“He’s asleep dear, nothing will wake him. And besides,” she motioned to Annette’s hands, “I think he ought to buy you a proper dinner before anything of that sort goes on.”

“Oh!” Annette gasped, a crimson bloom spreading from the base of her neck. “I am so sorry ma’am, please excuse me!”

Grace chuckled to herself, “Poor girl. Not so bad for you though, eh Morrie?”

You are a picture of poise and elegance, poise and elegance, poise and elegance! Annette whispered to herself, trying to keep tears at bay as she rushed to the back of the plane. Thank God he didn’t wake up! Annette decided that the least she could do was find the poor man a blanket. Her hand had brushed his when she reached to clean up the mess, and it had shocked her with its iciness.

A short while later, Annette crept to Grace’s arm, blanket in hand and a perplexed expression on her face. Well this is going to be difficult. Morrie was still asleep, face turned towards the closed window, and his wife was now snoring gently beside him, his bread pudding settling in her stomach. Annette leaned as far forward as she could in an attempt to drape the blanket over Morrie’s broad frame. As she did so, a strand of Grace’s hair tickled her nose, triggering a violent sneeze. She leapt backwards, hand over her mouth. Grace sighed in her sleep, but still no movement from her husband. Annette frowned as an unnerving thought entered her mind. She folded the blanket over Morrie’s knees and walked slowly to the back of the plane, chewing on the inside of her cheek.

He was so cold. That can’t be normal, can it? Maybe…

Well Grandma’s heat is always cranked, and she wears sweatsuits in the summer for God’s sake. Annette fiddled with the kettle in the cramped galley.  Maybe old people are always that cold. It probably has something to do with their blood slowing down. Yes, that would make sense. But he was just so cold! Maybe he’s sick or something. Or…

Annette froze, then dismissed the idea. Still, I should go check. She finished stocking her beverage cart and headed down the aisle.

* * *

“Coffee, tea, or juice?”

Grace, awake after briefly nodding off, accepted a steaming tea from the young stewardess, and placed it on Morrie’s tray for when he awoke.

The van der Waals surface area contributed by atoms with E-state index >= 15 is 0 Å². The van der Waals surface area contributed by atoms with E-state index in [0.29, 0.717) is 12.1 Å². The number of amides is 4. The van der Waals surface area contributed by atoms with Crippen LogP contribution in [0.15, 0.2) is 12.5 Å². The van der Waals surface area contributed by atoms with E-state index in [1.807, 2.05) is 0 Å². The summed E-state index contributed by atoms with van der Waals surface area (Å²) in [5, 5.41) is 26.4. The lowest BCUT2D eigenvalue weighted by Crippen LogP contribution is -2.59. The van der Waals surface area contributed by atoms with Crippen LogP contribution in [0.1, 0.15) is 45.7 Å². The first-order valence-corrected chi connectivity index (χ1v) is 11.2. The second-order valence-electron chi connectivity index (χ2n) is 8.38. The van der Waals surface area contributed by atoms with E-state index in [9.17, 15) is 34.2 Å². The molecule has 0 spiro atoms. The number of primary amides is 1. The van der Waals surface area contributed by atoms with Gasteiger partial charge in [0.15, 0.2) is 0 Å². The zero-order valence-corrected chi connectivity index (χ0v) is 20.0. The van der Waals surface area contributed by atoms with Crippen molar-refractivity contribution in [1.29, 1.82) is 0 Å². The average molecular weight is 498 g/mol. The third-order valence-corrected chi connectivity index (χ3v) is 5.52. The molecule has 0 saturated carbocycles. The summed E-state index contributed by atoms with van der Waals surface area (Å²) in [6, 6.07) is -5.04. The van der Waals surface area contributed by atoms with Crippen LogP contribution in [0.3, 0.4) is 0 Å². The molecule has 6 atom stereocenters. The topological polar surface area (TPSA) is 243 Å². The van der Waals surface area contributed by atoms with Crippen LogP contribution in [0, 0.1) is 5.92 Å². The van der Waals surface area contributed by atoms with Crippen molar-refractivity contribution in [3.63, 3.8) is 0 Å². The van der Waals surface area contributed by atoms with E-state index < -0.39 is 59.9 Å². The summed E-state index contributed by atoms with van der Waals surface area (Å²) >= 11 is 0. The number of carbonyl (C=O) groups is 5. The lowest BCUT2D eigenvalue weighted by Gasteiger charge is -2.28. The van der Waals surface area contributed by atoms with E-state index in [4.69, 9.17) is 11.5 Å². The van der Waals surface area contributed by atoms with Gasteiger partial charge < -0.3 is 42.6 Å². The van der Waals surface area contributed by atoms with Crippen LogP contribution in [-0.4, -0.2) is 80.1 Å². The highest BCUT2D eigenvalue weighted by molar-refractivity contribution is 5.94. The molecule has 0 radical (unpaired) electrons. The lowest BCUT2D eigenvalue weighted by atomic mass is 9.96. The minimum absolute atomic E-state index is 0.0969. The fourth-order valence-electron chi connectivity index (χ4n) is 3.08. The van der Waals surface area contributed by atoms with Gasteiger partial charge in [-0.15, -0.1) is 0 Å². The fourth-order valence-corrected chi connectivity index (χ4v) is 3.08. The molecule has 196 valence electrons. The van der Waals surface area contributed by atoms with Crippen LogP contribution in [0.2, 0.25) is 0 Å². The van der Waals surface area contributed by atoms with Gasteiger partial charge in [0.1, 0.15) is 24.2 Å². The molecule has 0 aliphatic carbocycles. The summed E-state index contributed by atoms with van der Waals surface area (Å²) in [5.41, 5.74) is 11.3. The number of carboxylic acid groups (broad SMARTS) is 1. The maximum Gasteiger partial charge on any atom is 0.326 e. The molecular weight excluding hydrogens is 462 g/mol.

“If you’re not going to eat your dinner, dear,” she chided in her husband’s direction, “at least have a sweetie from my bag. You know how you get when your blood sugar dips.”

Morrie had been asleep for the better part of the evening and Grace, having lost her own dinner, had already finished off his stew, his apple juice, and the end of a crusty roll that butter barely salvaged. “Fine, starve to death. Silly man.”

Grace turned from Morrie and stared absently at the chair in front of her. She had accepted the flimsy headphones from the passing stewardess before she knew what they were and tucked them into the pocket. Now, she fished them out and blindly stabbed at her armrest, searching for the jack to plug them into. She nearly broke Morrie’s hand when she finally succeeded. Grace startled easily, and the decibel of the in-flight audio could have raised the dead. Morrie didn’t even stir.

Annette rushed away from the elderly couple. Oh my god. He didn’t even flinch when she crushed his hand. That can’t be good! He has been asleep for way too long. I don’t even think he’s breathing! At least, it didn’t look like he was…kind of hard to tell with all those chins in the way. How do they check for breathing in the movies? Didn’t they use a mirror in front of someone’s mouth? Well that would look strange. What would I even say? A knife would probably work, but that looks even worse!